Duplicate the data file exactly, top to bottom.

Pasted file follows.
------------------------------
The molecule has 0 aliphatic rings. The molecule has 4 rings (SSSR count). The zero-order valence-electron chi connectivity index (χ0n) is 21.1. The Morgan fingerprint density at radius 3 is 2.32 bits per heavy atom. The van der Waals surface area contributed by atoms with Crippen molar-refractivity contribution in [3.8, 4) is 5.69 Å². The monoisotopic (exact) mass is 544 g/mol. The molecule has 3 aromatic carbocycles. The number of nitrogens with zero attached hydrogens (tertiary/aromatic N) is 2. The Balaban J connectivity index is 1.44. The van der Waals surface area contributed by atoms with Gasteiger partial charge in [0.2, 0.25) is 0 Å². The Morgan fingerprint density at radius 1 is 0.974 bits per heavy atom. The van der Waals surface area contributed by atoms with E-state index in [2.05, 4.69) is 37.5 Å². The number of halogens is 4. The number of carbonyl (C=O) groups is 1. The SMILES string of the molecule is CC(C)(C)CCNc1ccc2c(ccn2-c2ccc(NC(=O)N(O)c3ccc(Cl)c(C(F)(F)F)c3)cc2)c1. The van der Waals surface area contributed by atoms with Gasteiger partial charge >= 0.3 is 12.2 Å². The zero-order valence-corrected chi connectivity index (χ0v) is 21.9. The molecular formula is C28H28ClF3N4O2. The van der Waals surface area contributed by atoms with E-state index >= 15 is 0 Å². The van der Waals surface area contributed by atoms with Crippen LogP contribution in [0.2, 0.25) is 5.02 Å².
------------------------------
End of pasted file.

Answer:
The molecule has 0 aliphatic rings. The molecule has 4 rings (SSSR count). The zero-order valence-electron chi connectivity index (χ0n) is 21.1. The Morgan fingerprint density at radius 3 is 2.32 bits per heavy atom. The van der Waals surface area contributed by atoms with Crippen molar-refractivity contribution in [3.8, 4) is 5.69 Å². The monoisotopic (exact) mass is 544 g/mol. The molecule has 3 aromatic carbocycles. The number of nitrogens with zero attached hydrogens (tertiary/aromatic N) is 2. The Balaban J connectivity index is 1.44. The van der Waals surface area contributed by atoms with Gasteiger partial charge in [0.2, 0.25) is 0 Å². The Morgan fingerprint density at radius 1 is 0.974 bits per heavy atom. The van der Waals surface area contributed by atoms with E-state index in [2.05, 4.69) is 37.5 Å². The number of halogens is 4. The number of carbonyl (C=O) groups is 1. The SMILES string of the molecule is CC(C)(C)CCNc1ccc2c(ccn2-c2ccc(NC(=O)N(O)c3ccc(Cl)c(C(F)(F)F)c3)cc2)c1. The van der Waals surface area contributed by atoms with Gasteiger partial charge >= 0.3 is 12.2 Å². The zero-order valence-corrected chi connectivity index (χ0v) is 21.9. The molecular formula is C28H28ClF3N4O2. The van der Waals surface area contributed by atoms with E-state index >= 15 is 0 Å². The van der Waals surface area contributed by atoms with Crippen LogP contribution in [0.2, 0.25) is 5.02 Å².